THE ART AND SCIENCE OF SELF-DEFENSE
Many martial arts schools teach a subject which they call "self-defense." More
often than not, these schools teach various methods of physically causing
injury to an attacker to prevent him from causing you harm. While it is good
that we have such schools around, it is unfortunate that many of these schools
are not teaching self-defense at all. Some of them are teaching methods to win
trophies in martial arts tournaments, some of them are teaching ancient
outmoded ways of combat, some are teaching methods intended to be self-defense
but are really methods of committing unlawful acts, and some of them are
teaching elaborate methods to commit suicide during the process of attempting
to protect oneself. The first rule to learning effective self-defense is to
know the meaning of "self-defense."
Webster's dictionary defines self-defense as
being, "THE ACT OF DEFENDING ONESELF OR SOMETHING THAT BELONGS OR RELATES TO
That pretty well sums it up. It does not mention
trophies, it does not mention fighting, and it does not mention punishment.
Self-defense is simply the act of protecting oneself, one's family or friends or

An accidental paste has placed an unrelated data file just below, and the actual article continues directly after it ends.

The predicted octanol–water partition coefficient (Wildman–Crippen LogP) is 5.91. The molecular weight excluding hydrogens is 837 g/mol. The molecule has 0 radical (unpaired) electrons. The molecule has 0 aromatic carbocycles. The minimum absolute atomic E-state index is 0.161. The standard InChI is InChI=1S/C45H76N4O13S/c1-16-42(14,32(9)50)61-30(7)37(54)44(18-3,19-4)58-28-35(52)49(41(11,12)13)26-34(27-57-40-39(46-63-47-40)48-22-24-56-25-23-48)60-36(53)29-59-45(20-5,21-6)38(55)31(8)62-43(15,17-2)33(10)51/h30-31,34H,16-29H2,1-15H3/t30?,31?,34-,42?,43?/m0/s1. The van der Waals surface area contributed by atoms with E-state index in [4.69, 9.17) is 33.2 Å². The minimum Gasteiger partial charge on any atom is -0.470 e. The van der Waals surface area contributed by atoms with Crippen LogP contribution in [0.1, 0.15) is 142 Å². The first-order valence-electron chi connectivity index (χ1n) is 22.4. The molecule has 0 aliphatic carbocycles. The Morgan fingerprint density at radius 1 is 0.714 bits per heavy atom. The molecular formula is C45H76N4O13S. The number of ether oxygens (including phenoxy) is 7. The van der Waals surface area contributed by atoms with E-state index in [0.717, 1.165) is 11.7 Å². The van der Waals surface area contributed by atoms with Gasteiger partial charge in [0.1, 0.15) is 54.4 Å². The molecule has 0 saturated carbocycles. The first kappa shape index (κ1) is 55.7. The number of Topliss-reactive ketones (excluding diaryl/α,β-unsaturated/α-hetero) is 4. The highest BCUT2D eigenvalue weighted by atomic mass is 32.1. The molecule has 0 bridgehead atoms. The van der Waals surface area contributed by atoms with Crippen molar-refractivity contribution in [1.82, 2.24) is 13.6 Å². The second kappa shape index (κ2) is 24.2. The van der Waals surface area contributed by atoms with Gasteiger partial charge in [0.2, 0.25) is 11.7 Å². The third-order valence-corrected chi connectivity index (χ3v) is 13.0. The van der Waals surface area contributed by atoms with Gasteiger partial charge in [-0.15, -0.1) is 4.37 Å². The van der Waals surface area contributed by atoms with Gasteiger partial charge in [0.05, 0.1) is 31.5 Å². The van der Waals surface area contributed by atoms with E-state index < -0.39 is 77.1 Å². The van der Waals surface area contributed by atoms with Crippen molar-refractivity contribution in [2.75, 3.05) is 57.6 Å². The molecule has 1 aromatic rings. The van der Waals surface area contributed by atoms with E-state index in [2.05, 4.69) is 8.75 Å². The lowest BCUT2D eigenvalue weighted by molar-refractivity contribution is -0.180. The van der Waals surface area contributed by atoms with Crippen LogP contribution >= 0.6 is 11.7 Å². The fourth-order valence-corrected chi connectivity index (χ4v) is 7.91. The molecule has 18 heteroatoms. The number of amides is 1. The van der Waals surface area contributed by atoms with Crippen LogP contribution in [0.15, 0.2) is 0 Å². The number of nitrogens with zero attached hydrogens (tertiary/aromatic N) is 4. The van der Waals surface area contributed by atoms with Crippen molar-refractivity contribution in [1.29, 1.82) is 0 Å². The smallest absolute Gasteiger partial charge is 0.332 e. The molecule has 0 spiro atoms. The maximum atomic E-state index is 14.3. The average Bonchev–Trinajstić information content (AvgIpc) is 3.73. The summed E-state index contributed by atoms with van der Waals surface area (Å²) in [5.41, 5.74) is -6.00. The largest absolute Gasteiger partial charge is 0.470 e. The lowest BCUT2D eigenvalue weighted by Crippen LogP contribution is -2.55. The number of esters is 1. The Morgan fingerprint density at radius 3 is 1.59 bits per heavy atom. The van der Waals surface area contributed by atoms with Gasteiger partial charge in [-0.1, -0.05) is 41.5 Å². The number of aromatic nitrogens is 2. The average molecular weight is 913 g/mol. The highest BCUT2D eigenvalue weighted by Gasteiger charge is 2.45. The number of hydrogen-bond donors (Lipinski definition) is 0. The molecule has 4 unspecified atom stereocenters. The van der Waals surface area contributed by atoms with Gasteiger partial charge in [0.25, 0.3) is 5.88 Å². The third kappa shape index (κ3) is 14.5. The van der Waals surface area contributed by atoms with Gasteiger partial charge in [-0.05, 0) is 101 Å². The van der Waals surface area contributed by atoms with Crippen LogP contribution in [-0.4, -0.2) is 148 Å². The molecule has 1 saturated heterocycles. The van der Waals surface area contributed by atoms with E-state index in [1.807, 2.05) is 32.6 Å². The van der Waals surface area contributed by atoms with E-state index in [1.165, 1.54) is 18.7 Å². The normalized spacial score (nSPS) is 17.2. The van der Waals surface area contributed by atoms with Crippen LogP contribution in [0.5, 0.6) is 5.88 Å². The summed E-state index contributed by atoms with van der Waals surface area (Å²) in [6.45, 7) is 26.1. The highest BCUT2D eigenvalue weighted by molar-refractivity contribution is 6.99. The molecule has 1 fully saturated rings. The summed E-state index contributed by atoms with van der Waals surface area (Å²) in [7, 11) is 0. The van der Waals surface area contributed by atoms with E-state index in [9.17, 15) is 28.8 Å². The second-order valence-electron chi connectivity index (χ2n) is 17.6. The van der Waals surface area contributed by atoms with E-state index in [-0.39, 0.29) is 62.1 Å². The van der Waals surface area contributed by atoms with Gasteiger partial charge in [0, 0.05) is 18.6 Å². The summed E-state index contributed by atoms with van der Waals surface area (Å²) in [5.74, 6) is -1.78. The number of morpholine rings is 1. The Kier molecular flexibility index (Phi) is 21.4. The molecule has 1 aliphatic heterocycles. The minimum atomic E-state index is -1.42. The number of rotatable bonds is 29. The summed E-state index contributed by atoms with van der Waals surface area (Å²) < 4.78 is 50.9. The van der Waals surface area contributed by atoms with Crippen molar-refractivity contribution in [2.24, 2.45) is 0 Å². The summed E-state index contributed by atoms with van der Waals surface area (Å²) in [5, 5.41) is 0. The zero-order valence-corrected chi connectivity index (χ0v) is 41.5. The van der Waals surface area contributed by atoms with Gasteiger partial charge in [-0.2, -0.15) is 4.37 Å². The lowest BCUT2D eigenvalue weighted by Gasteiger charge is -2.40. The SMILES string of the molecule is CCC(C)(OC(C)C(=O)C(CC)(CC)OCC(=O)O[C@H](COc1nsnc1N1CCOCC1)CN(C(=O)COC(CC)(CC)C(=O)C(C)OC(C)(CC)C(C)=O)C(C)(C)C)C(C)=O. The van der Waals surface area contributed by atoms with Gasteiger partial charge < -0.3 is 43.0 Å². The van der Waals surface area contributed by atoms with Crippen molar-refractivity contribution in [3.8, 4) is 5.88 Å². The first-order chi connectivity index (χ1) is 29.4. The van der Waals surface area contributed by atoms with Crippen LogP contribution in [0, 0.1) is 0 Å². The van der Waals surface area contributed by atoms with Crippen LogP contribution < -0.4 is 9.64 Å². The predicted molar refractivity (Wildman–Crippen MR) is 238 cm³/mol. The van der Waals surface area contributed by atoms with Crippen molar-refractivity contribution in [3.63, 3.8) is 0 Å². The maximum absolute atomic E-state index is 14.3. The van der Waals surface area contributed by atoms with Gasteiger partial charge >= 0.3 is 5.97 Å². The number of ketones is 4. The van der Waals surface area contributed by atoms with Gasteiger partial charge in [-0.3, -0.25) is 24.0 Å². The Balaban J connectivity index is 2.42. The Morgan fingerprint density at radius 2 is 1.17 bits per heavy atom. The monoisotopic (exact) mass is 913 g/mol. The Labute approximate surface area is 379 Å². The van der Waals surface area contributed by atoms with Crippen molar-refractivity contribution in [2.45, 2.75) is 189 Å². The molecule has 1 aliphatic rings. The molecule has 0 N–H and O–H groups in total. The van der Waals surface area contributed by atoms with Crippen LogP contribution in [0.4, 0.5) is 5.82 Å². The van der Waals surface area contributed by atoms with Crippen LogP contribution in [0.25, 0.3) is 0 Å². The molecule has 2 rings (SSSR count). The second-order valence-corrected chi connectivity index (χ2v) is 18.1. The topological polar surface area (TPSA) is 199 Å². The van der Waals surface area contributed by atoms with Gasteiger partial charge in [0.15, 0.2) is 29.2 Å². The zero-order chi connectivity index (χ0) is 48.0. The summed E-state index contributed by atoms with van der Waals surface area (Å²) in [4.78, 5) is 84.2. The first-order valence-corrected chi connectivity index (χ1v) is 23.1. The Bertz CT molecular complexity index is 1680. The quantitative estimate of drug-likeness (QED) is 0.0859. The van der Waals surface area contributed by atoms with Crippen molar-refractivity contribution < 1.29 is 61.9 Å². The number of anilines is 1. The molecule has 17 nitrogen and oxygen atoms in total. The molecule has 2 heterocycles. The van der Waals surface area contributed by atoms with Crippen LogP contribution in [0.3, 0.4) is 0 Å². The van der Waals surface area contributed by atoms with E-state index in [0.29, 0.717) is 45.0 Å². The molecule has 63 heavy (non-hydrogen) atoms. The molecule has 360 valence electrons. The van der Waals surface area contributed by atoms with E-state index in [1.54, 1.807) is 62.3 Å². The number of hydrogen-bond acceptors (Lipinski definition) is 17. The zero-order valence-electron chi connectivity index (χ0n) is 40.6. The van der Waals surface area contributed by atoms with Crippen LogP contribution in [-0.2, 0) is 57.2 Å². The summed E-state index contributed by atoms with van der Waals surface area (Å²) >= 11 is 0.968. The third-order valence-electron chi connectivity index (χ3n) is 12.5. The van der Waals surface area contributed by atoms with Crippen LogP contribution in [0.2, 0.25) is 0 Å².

one's home and property. It does not involve (in most cases) the wearing of
elaborate uniforms, bowing, squaring-off in fighting stances, rules of combat,
trophies, or any other of the trappings which go with sport.
It does not mention the necessity for causing an attacker permanent physical
harm, the need to repeatedly strike an attacker as he is attempting to flee, or
any number of idiocies which will land him in the hospital and you in jail.
A common thread which runs through self-defense as an Art and as a Science is
that it should always be based on proven principles and laws. Toward this end,
the International Sungja-Do Association has spent over forty (40) years researching
and testing various theories of teaching and practicing self-defense so as to
root out those superstitions, myths, and simply poorly-designed techniques which
can result in more harm to the defender than to the attacker.
There are five (5) levels of self-defense: